Tag Archives: John Avlon

The Ethics Alarms “Fake News” Project: Seeking Ethics Distinctions Among Web Hoaxes, False Narratives,”Fake News” And Negligent, Incompetent or Biased Reporting (PART I: The New York Times School Voucher Headline)

I LOVE this story! I wish it WERE true!!!

I LOVE this story! I wish it WERE true!!!

Yesterday’s New York Times included a story headlined  Free Market For Education: Economists Generally Don’t Buy It, and it stated,

The odds are good that privatizing education will be part of the agenda for President-elect Donald J. Trump’s administration. […] You might think that most economists agree with this overall approach, because economists generally like free markets. For example, over 90 percent of the members of the University of Chicago’s panel of leading economists thought that ride-hailing services like Uber and Lyft made consumers better off by providing competition for the highly regulated taxi industry.But economists are far less optimistic about what an unfettered market can achieve in education. Only a third of economists on the Chicago panel agreed that students would be better off if they all had access to vouchers to use at any private (or public) school of their choice.

While economists are trained about the value of free markets, they are also trained to spot when markets can’t work alone and government intervention is required.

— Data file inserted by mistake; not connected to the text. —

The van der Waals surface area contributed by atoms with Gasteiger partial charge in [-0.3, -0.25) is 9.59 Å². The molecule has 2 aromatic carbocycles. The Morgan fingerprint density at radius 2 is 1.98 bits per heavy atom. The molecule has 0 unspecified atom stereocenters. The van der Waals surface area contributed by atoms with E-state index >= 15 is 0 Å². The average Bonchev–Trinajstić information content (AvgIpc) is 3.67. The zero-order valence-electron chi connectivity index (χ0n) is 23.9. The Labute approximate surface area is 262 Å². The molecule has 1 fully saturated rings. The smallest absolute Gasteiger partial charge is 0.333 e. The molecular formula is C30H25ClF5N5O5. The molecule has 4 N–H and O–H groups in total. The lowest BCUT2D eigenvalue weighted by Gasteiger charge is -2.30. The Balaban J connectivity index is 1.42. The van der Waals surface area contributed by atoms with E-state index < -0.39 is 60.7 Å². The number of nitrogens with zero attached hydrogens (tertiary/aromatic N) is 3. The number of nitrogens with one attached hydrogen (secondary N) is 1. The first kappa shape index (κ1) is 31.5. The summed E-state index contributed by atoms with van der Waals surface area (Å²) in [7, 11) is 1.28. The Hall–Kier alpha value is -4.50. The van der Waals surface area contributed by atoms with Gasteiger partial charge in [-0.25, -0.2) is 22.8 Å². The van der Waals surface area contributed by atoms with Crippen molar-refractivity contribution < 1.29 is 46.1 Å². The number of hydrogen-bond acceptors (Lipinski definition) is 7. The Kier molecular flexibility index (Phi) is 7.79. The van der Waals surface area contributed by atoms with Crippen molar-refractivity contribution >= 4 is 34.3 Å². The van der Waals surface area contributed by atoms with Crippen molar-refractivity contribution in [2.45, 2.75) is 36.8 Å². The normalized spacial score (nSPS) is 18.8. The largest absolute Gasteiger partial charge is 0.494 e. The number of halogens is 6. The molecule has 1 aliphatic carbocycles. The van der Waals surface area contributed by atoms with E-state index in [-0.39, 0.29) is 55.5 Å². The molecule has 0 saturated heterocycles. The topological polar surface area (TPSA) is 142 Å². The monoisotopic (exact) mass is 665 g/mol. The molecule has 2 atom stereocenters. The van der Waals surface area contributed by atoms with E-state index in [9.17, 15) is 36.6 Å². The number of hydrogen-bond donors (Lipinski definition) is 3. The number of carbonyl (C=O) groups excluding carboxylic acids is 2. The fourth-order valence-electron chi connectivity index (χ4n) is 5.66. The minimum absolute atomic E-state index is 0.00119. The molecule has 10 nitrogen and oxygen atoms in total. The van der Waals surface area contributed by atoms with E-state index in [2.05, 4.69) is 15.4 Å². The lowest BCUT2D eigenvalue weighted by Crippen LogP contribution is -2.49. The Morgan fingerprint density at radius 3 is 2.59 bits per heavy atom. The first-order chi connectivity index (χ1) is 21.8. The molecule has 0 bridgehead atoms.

That summation, however, was misleading to the point of falsehood. As the Scott Alexander points out at his blog Slate Star Codex,  the source for the story indicated something quite different—materially different:

economists_views

Got that? Scott Alexander writes:

Continue reading

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Filed under Education, Ethics Alarms Award Nominee, Ethics Train Wrecks, Journalism & Media, language, U.S. Society

The Daily Beast’s Nico Himes Tricks Gay Olympian Athletes Into Revealing Themselves And Their Sexual Orientation To Him…And His Editor Sees Nothing Wrong With That [UPDATED]

_Sex-in-VillageThis is another one of those stories that makes me wonder it it’s time to switch fields. My current one feels especially futile this week.

The sleazy feature story from the Daily Beast’s Nico Hines was about how Olympic athletes were hooking up for hot, sweaty, muscle sex in Rio. Hines writes…

“Perhaps the question most people have is: How do the rest of us get an invite? Can an Average Joe join the bacchanalia?”

That’s right: that’s what most people think about when they watch the Olympics. Good lord. The creep continues:

After 60 minutes in the Olympic Village on Tuesday evening, I’m surprised to say that the answer is “yes.”Armed with a range of dating and hookup apps—Bumble, Grindr, Jack’d, and Tinder—your distinctly non-Olympian correspondent had scored three dates in the first hour. Athlete profiles on the various apps during my short exploration included a track star, a volleyball player, a record-holder in the pool, a sailor, a diver, and a handball player.